“The way is shut. It was made by those who are dead, and the Dead keep it…”
I’ll admit it: I’m a huge “Lord of the Rings” fan.
It was actually the “Lord of the Rings” film trilogy that inspired me to go to New Zealand for the first time. The gorgeous, eerie and plain amazing landscapes used in the films made me drool. And when I realized it was all filmed in one little country in the South Pacific… well I knew I had to get there. I had to visit Middle-Earth.
My first trip to New Zealand had me visiting places like Hobbiton, Edoras and Mordor — all the memorable spots used to film “Lord of the Rings” that could be recognized without elaborate sets or costumed characters.
But, the second time I was in New Zealand, I ended up stumbling upon filming locations that I didn’t even know about completely by accident.
Like the Paths of the Dead.
It was the day after my birthday, and Jamie, Andrea and I had just spent a day climbing cliffs and eating mouthfuls of wind-whipped sand at Castlepoint. We’d stayed the night in the Wairarapa wine country, and decided to head further south for our second day of adventure.
Our destination? The Putangirua Pinnacles.
The Pinnacles, located southeast of Lake Ferry in the Putangirua Pinnacles Scenic Reserve, are an example of “badlands erosion,” meaning that all the softer rock in an area has been eroded away, leaving the harder rock behind to stand in odd, interesting formations. In this particular case, the rock has formed into pillars, also called “hoodoos.” (And if that’s not a fun word, I don’t know what is.)
It just so happens that this area was used to film a few scenes in “Lord of the Rings.” The Putangirua Pinnacles area doubled as the Dimholt Road in “Return of the King.” The characters Aragorn, Legolas and Gimli took this road on their way to the Paths of the Dead, which was a passage under a mountain where the souls of traitors and defectors were trapped. In the movie, both the Dimholt Road and Paths of the Dead were eerily quiet, shadowy and creepy — and also filled with ghosts.
After visiting the Putangirua Pinnacles, I can understand exactly why this site was used for these scenes.
The day I visited the hoodoos with my friends Jamie and Andrea was grey and chilly. A few raindrops dotted our windshield as we pulled into the car park, and a cold wind buffeted us from the coast at our backs. We started off straight away into the scenic reserve, hiking for about 15 minutes through a dry riverbed, over big, smooth rocks and patches of fine, cream-colored sand.
The sides of the valley that the riverbed sat in eventually began to grow, turning to grey, crumbly-looking rock that opened up into thin fissures now and then — our first hoodoos.
We scrambled up into one of the fissures, trying not to send any boulders tumbling. It was like being on the moon.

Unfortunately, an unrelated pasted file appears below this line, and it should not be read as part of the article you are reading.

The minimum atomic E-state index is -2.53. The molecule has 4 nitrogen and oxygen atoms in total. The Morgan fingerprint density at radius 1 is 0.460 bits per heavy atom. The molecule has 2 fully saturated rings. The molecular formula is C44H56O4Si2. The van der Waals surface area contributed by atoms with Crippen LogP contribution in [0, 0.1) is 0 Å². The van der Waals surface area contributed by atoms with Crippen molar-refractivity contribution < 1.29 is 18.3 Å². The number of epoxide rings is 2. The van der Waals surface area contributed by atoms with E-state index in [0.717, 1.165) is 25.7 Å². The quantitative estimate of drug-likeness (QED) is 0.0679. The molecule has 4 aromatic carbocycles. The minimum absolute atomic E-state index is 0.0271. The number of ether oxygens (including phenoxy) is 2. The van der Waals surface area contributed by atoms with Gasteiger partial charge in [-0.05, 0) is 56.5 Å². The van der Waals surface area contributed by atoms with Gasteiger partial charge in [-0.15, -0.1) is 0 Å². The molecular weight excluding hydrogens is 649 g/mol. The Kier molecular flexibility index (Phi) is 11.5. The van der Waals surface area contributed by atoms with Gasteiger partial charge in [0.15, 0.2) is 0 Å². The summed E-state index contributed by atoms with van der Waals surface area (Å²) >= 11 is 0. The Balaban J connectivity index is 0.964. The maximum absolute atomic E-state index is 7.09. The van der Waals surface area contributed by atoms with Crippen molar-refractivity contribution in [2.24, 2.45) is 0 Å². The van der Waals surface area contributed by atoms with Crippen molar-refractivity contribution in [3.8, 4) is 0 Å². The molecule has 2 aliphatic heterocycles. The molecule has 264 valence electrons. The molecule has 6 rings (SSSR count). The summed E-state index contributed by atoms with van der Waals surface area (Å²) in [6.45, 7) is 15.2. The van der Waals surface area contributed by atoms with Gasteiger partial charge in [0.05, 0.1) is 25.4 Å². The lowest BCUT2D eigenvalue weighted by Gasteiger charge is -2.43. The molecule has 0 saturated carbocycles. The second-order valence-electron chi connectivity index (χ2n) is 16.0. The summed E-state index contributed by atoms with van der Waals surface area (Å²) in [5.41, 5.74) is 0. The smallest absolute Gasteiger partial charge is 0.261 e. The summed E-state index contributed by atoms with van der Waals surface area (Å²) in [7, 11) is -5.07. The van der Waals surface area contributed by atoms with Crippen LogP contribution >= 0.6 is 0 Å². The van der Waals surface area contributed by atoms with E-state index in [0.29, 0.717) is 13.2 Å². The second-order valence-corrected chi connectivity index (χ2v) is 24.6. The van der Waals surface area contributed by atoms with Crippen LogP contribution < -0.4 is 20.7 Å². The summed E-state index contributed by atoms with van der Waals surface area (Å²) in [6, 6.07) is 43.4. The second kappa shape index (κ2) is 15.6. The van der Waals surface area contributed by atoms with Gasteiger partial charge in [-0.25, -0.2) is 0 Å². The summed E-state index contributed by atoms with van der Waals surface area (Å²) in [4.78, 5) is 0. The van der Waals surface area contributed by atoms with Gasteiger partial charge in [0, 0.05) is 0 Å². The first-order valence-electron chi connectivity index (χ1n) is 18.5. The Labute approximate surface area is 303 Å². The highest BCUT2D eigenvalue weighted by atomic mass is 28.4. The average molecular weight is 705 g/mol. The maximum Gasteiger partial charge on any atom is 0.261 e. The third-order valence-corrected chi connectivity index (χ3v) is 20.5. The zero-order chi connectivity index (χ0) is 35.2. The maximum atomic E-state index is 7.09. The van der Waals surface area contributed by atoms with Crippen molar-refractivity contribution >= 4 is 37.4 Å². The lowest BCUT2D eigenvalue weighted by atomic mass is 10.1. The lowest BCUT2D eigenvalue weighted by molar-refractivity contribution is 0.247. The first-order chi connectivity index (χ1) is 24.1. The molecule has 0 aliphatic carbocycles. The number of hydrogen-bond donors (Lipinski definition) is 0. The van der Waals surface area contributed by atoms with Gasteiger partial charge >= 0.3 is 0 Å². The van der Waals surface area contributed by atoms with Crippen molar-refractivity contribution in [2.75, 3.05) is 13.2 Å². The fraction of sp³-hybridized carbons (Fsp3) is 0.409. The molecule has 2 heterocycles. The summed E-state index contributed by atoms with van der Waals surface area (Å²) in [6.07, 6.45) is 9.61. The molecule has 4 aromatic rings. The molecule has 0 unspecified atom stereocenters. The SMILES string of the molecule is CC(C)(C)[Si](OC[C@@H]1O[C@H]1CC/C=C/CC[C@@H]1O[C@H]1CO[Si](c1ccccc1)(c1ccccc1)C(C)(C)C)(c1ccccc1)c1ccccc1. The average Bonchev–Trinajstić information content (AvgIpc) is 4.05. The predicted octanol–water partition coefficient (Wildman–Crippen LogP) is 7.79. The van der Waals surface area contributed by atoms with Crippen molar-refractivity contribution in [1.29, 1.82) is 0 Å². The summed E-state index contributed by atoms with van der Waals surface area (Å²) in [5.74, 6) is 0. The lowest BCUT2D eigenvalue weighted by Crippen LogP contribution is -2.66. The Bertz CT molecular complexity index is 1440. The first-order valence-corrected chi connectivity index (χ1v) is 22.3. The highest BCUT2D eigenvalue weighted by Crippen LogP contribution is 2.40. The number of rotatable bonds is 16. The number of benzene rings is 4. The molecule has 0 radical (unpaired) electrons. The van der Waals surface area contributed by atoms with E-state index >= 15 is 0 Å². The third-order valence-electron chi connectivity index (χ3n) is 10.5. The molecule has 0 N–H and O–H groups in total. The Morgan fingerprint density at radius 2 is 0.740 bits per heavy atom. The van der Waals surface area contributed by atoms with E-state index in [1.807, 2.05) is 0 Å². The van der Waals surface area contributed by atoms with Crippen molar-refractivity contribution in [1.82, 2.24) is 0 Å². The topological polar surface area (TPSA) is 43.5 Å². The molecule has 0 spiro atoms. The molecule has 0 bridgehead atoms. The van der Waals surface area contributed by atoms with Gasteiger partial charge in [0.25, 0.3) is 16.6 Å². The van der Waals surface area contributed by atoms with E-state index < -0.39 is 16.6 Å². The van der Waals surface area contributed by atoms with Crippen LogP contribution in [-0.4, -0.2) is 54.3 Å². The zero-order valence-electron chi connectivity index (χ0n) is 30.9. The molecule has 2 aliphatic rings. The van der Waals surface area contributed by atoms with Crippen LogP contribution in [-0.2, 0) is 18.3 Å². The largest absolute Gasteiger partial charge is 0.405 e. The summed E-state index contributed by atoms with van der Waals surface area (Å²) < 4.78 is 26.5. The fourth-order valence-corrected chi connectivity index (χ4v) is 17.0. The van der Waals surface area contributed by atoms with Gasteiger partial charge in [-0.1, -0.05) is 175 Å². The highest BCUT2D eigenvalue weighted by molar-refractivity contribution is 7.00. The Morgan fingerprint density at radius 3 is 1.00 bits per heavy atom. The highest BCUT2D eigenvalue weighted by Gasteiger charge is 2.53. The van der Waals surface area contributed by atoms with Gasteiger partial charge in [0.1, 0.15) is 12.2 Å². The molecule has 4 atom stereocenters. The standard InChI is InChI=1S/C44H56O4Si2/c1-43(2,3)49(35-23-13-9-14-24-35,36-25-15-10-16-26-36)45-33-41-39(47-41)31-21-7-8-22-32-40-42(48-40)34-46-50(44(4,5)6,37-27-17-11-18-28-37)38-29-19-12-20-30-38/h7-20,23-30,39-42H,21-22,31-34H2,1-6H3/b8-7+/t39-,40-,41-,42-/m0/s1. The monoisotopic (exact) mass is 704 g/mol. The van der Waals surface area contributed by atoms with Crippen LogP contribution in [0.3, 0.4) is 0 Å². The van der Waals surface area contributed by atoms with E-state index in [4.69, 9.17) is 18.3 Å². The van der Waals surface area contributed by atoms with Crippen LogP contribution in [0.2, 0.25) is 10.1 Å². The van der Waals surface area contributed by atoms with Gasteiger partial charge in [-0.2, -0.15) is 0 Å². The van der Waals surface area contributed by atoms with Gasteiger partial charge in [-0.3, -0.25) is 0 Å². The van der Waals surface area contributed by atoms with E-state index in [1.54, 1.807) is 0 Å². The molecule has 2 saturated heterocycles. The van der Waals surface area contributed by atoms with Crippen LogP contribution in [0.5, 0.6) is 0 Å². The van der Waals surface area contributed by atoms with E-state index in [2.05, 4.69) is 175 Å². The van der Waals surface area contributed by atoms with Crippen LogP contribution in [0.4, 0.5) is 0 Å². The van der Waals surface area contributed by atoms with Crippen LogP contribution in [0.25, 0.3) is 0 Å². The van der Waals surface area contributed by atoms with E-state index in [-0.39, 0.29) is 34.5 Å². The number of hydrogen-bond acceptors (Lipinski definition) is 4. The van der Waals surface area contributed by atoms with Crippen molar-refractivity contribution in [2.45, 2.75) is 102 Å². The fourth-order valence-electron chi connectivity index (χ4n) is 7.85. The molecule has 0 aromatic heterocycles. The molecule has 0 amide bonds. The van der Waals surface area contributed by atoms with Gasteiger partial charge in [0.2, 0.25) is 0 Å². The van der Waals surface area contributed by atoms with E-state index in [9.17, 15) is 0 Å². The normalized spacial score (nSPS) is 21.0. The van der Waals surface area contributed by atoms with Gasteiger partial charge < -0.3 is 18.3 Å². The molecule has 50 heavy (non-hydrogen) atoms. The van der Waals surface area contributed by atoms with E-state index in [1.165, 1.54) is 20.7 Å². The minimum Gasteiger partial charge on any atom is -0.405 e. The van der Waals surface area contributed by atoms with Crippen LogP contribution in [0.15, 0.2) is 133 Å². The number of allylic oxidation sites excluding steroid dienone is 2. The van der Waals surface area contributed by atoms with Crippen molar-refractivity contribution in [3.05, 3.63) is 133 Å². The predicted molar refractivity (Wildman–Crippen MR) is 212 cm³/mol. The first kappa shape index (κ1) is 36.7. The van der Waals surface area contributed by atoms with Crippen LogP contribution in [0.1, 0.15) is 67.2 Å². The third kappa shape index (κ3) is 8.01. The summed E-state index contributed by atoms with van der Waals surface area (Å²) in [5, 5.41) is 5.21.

Jamie and Andrea, braver than I was, climbed up dozens of feet, while I headed across the riverbed to another group of hoodoos, these ones slightly larger and cooler looking. These were still not the pinnacles I remembered from “Lord of the Rings,” however. We still had some climbing to do.
The trek through the uneven riverbed was steep at times, and slow-going. Jamie and Andrea — both prone to silliness — kept an eye out for “walking sticks,” finding the most useless ones possible. Jamie tramped partway up a long hill with a ridiculously large, bent stick. Andrea followed suit with a pathetically short, bendy stick.
But Jamie, not to be outdone, foraged around in the riverbed and emerged with a small tree. And I don’t just mean a stick that could pass for a tree — I mean an actual small tree with branches and roots and everything. She proceeded to name it Tyrone, and drag it halfway up the hill only to “replant” it near the base of a pinnacle. Our hysterical laughter over this echoed weirdly in the quiet valley.
The further into the scenic reserve we went, the taller and more imposing the hoodoos became. They reached up hundreds of feet into the grey sky, like weird skeletal fingers. This was what I had been waiting for; this was the spooky scenery straight out of “Lord of the Rings.”
The further into the pinnacles we went, the thicker the silence grew. The wind died down, and soon we were only talking in whispers. The only sound besides our footsteps was the clattering of small pebbles every time a light breeze worked its way up into the valley.
It wasn’t difficult to imagine Tolkien’s Army of the Dead sweeping out of the dusty shadows here.
After walking around for a bit in near silence, we decided to head back. The hike deep into the pinnacles had taken over an hour, and the rain clouds overhead had begun to look more and more imposing the further we’d climbed. We walked back down through the riverbed, the yellow flowers of the prickly gorse bushes standing out starkly to us after having been up in the towering grey pinnacles for so long.
Jamie stopped to take a drink out of the “river,” which, that day, was nothing more than a trickling stream. Andrea was mortified, convinced that Jamie was going to die from a bacterial infection. I had a hunch that the water she was drinking was probably cleaner than anything that’s ever come out of any tap or water bottle, however.
The clouds opened up just as we reached the car park, and it was a mad dash to get to our rental car before we were soaked. Once inside, we congratulated ourselves on good timing, and for choosing yet another off-the-beaten-path destination that did not disappoint.
Because, even if you have no clue what the Dimholt Road and Paths of the Dead are, the Putangirua Pinnacles are still well worth a visit.